This Christmas won't be the same in many ways but it will in others. We'll have our stockings by the fire, we'll do 'absent friends' at 11, we'll have a late lunch and I'll fall asleep during Dr. Who.
I'll be trying to think of the future as well as looking back at times with Dad. Maybe that sadness will help me appreciate the good things too.

Monday, 22 December 2008


I took these photos in the summer (yes, the summer) on a walk in Lancashire. The weather was wild and the sheep were numerous.

They make me think of what it's like to be at the end of one year and nearing the beginning of the next. I feel I've 'got through' this year somehow. It's been difficult and shocking and it's taking me time to feel able to look forward to the next one.

I happened to look at this piece of field and sky. First there was nothing and then, as you can see, sheep. They were doing their thing. Having a little look around, eating a bit, getting to the top of the hill and going down the other side.
Sometimes, I think, it is good to do what you have to do and just get on with being what you are. A little time spent doing just what is necessary and vital can be sustaining and there can be quiet pleasure in the pursuit of ordinary tasks.
Christmas (I know, I'm getting obsessed) is helping me come to the end of the year with our little family's rituals. I know I must soak a ham and buy the eggs for our Christmas Eve ham, egg and chips feast. I was pleased to find the chocolate oranges for the stocking and am looking forward to making the bread sauce. All the things we usually do will happen anyway and will be comforting and calming. Just what's needed.

Friday, 19 December 2008

let the festivities begin....

Christmas, for me, starts with these little blighters (my favourite Christmas decorations) and really gets going when the kids break up from school. As an added bonus, today is non-uniform day at both schools. E is transforming herself into a modern-day Elf and J has found a Christmas hat which, entertainingly, lights up having also found some batteries. I can hear sleigh bells already.

We've had a few years of the kids finishing just a couple of days before the main event but this year, with Christmas next Thursday, there's almost a whole week to potter about en famille with as little aggravation as possible. In our house aggravation is most easily avoided by stocking the cupboard with biscuits and insisting on wearing pyjamas until at least midday. We're very low maintenance.
We will have to go shopping having been unable to face the torrential rain last Saturday but I've convinced myself that everyone will have gone into a bargain-hunting frenzy at the weekend and we will be able to saunter around any emporium we choose.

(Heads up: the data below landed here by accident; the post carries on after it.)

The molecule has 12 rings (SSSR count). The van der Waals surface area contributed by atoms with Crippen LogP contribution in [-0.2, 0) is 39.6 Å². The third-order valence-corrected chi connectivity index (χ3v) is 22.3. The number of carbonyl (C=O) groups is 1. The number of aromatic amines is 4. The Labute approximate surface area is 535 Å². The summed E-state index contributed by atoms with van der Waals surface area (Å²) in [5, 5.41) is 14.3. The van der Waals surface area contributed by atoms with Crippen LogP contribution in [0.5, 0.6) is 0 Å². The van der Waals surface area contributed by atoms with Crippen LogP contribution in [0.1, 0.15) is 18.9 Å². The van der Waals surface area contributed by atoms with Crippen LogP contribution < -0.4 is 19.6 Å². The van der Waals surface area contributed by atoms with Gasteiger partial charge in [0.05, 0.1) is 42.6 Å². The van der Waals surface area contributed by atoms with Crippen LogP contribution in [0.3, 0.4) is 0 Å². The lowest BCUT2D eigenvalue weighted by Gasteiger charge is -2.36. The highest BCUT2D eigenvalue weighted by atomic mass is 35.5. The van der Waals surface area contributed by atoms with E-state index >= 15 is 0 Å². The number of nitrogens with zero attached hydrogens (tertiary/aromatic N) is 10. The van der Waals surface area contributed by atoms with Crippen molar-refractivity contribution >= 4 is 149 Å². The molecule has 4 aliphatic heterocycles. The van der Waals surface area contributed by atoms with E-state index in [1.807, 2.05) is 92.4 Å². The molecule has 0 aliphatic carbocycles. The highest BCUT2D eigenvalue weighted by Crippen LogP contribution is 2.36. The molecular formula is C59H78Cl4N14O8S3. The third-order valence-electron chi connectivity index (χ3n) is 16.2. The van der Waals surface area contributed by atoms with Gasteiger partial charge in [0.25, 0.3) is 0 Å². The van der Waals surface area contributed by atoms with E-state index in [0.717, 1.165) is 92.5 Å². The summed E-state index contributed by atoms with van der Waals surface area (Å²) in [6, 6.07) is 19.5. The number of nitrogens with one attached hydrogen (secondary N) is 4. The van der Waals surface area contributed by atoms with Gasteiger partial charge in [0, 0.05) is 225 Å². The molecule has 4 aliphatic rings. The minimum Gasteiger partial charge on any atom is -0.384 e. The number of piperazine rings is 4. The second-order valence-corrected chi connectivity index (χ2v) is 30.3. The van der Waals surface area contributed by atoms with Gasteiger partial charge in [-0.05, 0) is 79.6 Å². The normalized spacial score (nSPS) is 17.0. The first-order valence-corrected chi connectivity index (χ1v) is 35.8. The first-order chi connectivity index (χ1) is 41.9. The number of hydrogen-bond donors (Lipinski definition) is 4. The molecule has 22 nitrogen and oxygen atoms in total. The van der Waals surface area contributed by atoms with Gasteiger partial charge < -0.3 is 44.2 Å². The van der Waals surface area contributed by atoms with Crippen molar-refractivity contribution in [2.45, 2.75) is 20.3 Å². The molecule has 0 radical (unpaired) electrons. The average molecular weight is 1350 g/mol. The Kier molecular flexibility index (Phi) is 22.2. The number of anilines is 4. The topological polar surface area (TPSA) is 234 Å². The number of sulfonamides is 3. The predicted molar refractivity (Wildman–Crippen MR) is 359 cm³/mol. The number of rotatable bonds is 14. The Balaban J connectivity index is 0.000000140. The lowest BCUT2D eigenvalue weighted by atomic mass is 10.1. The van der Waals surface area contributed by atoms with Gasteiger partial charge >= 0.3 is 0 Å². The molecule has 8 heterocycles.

We're also entertaining Granny at the moment, or rather she is entertaining us. It's a sad Christmas for us all this year but it's good to be together feeling sad. I feel as if Christmas and New Year are almost forcing me to look forward and despite losing Dad and all the awful feelings that surface on a regular basis, the rituals of Christmas make me feel that everything will continue and also that he would want them to. So....I managed to get Santa's chocolate oranges (half price, thank you WHSmiths) and the red cabbage is ready to go in the freezer (not thatDad would eat the red cabbage, thank you very much).
It's also the traditional Strictly final tomorrow night. G & N are visiting with W and will take J to their place for the Christmas week. I'm feeling Rachel is on a bit of a winning streak although she's had a pasting in the press for being a bit stroppy this week, maybe the plucky Lisa will pull through. Who knows? Do we really care? I just like the frocks and Len Goodman.

Tuesday, 16 December 2008

All I want for Christmas

Every year, my Christmas intentions are many and varied.....

- make mince pies and freeze them (thank you, Nigella, for reminding me last night, although I missed the bit about why 3 lumps of pastry in clingfilm?)

- write Christmas cards in a joyous, sherry-fuelled, Andy Williams type moment with a fountain pen instead of hastily scribbling them with biro whilst watching more credit-crunch news on Newsnight

- wrap all presents in matching wrapping paper

- make my own Christmas pudding

- remove all the dust from the festive spirits that languish in the kitchen cupboard for the rest of the year and test them before anyone actually requests a snifter

- write and post Christmas cards to neighbours and friends before 24th December

- fill the house with the scent of frankincense (instead of unwashed, muddy football kit)